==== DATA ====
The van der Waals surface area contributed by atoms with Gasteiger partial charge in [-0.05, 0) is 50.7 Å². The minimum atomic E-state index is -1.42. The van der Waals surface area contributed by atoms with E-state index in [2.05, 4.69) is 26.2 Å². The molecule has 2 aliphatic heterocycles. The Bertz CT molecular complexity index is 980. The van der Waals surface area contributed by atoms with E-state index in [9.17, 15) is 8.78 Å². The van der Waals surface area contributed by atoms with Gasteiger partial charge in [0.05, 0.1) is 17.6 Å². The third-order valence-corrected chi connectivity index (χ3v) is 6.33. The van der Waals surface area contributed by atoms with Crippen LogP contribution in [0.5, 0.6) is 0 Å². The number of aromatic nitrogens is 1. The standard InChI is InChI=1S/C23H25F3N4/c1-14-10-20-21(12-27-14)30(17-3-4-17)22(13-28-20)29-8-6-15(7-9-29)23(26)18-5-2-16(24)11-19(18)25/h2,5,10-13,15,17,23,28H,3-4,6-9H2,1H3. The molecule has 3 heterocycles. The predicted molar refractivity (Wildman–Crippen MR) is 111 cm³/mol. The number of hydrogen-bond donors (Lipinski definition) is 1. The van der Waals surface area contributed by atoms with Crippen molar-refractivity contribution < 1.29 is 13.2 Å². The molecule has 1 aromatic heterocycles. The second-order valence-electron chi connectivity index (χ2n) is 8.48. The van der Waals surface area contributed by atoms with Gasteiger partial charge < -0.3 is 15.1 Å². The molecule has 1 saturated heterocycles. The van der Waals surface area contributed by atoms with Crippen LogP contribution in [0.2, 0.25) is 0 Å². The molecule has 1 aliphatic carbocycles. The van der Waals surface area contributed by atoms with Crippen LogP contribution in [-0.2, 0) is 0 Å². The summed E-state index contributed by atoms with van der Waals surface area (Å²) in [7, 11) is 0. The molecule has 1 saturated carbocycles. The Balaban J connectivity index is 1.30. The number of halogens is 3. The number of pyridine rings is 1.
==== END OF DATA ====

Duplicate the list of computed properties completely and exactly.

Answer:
The van der Waals surface area contributed by atoms with Gasteiger partial charge in [-0.05, 0) is 50.7 Å². The minimum atomic E-state index is -1.42. The van der Waals surface area contributed by atoms with E-state index in [2.05, 4.69) is 26.2 Å². The molecule has 2 aliphatic heterocycles. The Bertz CT molecular complexity index is 980. The van der Waals surface area contributed by atoms with E-state index in [9.17, 15) is 8.78 Å². The van der Waals surface area contributed by atoms with Gasteiger partial charge in [0.05, 0.1) is 17.6 Å². The third-order valence-corrected chi connectivity index (χ3v) is 6.33. The van der Waals surface area contributed by atoms with Crippen LogP contribution in [0.5, 0.6) is 0 Å². The number of aromatic nitrogens is 1. The standard InChI is InChI=1S/C23H25F3N4/c1-14-10-20-21(12-27-14)30(17-3-4-17)22(13-28-20)29-8-6-15(7-9-29)23(26)18-5-2-16(24)11-19(18)25/h2,5,10-13,15,17,23,28H,3-4,6-9H2,1H3. The molecule has 3 heterocycles. The predicted molar refractivity (Wildman–Crippen MR) is 111 cm³/mol. The number of hydrogen-bond donors (Lipinski definition) is 1. The van der Waals surface area contributed by atoms with Crippen molar-refractivity contribution < 1.29 is 13.2 Å². The molecule has 1 aromatic heterocycles. The second-order valence-electron chi connectivity index (χ2n) is 8.48. The van der Waals surface area contributed by atoms with Gasteiger partial charge < -0.3 is 15.1 Å². The molecule has 1 saturated heterocycles. The van der Waals surface area contributed by atoms with Crippen LogP contribution in [0.2, 0.25) is 0 Å². The molecule has 1 aliphatic carbocycles. The van der Waals surface area contributed by atoms with Crippen LogP contribution in [-0.2, 0) is 0 Å². The summed E-state index contributed by atoms with van der Waals surface area (Å²) in [7, 11) is 0. The molecule has 1 saturated carbocycles. The Balaban J connectivity index is 1.30. The number of halogens is 3. The number of pyridine rings is 1.